Private equity, an investing trade plied by 4,500 firms with $3 trillion in assets, is bracing for a shakeout that’s been brewing since the collapse of credit markets choked off a record leveraged-buyout binge.
Firms that attracted an unprecedented $702 billion from investors from 2006 to 2008 must replenish their coffers for future deals and avoid a reduction in fee income when the investment periods on those older funds run out, typically after five years. As many as 708 firms face such deadlines through 2015, according to London-based researcher Preqin Ltd.
Private-equity firms pool money from investors including pension plans and endowments with a mandate to buy companies within five to six years, then sell them and return the funds with a profit after about 10 years. The firms, which use debt to finance the deals and amplify returns, typically charge an annual management fee equal to 1.5 percent to 2 percent of committed funds and keep 20 percent of profit from investments.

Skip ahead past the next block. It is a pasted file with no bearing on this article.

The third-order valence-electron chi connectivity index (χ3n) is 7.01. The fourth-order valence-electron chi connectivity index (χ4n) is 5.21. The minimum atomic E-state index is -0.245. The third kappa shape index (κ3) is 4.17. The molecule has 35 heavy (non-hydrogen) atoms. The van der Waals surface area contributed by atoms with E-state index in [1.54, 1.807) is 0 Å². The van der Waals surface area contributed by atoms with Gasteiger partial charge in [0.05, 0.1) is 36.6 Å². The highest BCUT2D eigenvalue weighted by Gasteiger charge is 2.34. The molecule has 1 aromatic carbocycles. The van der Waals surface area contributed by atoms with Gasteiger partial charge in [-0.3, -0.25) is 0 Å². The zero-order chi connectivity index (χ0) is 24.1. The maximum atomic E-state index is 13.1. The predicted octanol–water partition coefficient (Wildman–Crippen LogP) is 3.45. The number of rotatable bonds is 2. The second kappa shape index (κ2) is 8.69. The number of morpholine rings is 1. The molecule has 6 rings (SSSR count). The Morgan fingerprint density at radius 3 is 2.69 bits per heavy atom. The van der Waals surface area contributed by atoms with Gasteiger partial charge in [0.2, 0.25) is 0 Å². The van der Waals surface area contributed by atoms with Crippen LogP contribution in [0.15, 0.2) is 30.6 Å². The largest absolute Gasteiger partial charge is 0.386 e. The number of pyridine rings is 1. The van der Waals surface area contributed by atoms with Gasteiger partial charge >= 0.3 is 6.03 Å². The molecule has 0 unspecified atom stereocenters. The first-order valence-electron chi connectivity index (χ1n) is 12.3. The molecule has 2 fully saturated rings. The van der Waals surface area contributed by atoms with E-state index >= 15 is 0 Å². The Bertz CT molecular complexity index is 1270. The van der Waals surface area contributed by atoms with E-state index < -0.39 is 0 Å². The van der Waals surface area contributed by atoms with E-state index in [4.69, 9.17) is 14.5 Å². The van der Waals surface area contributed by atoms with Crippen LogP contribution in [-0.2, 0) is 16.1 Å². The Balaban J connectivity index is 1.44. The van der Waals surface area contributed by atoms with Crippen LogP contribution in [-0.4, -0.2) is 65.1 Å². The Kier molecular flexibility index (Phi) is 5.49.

While fundraising is a routine part of the buyout business, today’s environment is anything but. Many firms are suffering from below-average profits on their boom-period funds and top executives from Carlyle Group LP co-founder David Rubenstein to Blackstone Group LP President Tony James say future returns will be far more modest than those investors got used to in the past. As investors gravitate to the best-performing managers and cut loose others, 10 percent to 25 percent of firms may find themselves without fresh money.
“The shakeout will be rather massive,” said Antoine Drean, chairman of Triago SA, a Paris-based firm that helps private-equity firms raise money. Drean estimates that as many as a quarter of private-equity managers will see their funding pulled by 2018.
The firms are under growing pressure to invest the capital they already have. About 28 percent of the money raised from 2006 to 2008 has been paid back to investors, according to Cambridge Associates LLC, a Boston-based research and consulting firm. More than $100 billion, or 14 percent, of the $702 billion raised, is yet-to-be invested dry powder that firms must use or lose by the end of 2013, according to Triago. That’s a record for dry powder set to expire in a single year, Triago said.